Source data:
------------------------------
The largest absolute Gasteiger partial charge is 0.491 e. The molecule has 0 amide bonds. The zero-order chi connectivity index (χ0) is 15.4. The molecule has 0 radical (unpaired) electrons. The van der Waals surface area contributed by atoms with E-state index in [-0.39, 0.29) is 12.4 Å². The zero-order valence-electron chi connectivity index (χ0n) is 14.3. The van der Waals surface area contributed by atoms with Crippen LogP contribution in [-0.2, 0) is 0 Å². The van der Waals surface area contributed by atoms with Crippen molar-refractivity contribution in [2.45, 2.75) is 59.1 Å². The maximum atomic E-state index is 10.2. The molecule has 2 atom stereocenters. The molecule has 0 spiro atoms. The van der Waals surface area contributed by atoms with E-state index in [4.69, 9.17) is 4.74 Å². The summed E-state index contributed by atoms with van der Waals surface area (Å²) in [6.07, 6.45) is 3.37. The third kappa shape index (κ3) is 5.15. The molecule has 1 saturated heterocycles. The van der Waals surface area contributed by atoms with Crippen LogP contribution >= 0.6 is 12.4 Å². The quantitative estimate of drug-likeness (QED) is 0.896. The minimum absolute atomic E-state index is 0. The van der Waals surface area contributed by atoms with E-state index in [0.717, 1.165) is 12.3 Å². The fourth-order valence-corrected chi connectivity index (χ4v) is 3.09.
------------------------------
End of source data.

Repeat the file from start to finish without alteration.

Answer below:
The largest absolute Gasteiger partial charge is 0.491 e. The molecule has 0 amide bonds. The zero-order chi connectivity index (χ0) is 15.4. The molecule has 0 radical (unpaired) electrons. The van der Waals surface area contributed by atoms with E-state index in [-0.39, 0.29) is 12.4 Å². The zero-order valence-electron chi connectivity index (χ0n) is 14.3. The van der Waals surface area contributed by atoms with Crippen LogP contribution in [-0.2, 0) is 0 Å². The van der Waals surface area contributed by atoms with Crippen molar-refractivity contribution in [2.45, 2.75) is 59.1 Å². The maximum atomic E-state index is 10.2. The molecule has 2 atom stereocenters. The molecule has 0 spiro atoms. The van der Waals surface area contributed by atoms with E-state index in [4.69, 9.17) is 4.74 Å². The summed E-state index contributed by atoms with van der Waals surface area (Å²) in [6.07, 6.45) is 3.37. The third kappa shape index (κ3) is 5.15. The molecule has 1 saturated heterocycles. The van der Waals surface area contributed by atoms with Crippen LogP contribution >= 0.6 is 12.4 Å². The quantitative estimate of drug-likeness (QED) is 0.896. The minimum absolute atomic E-state index is 0. The van der Waals surface area contributed by atoms with E-state index in [0.717, 1.165) is 12.3 Å². The fourth-order valence-corrected chi connectivity index (χ4v) is 3.09.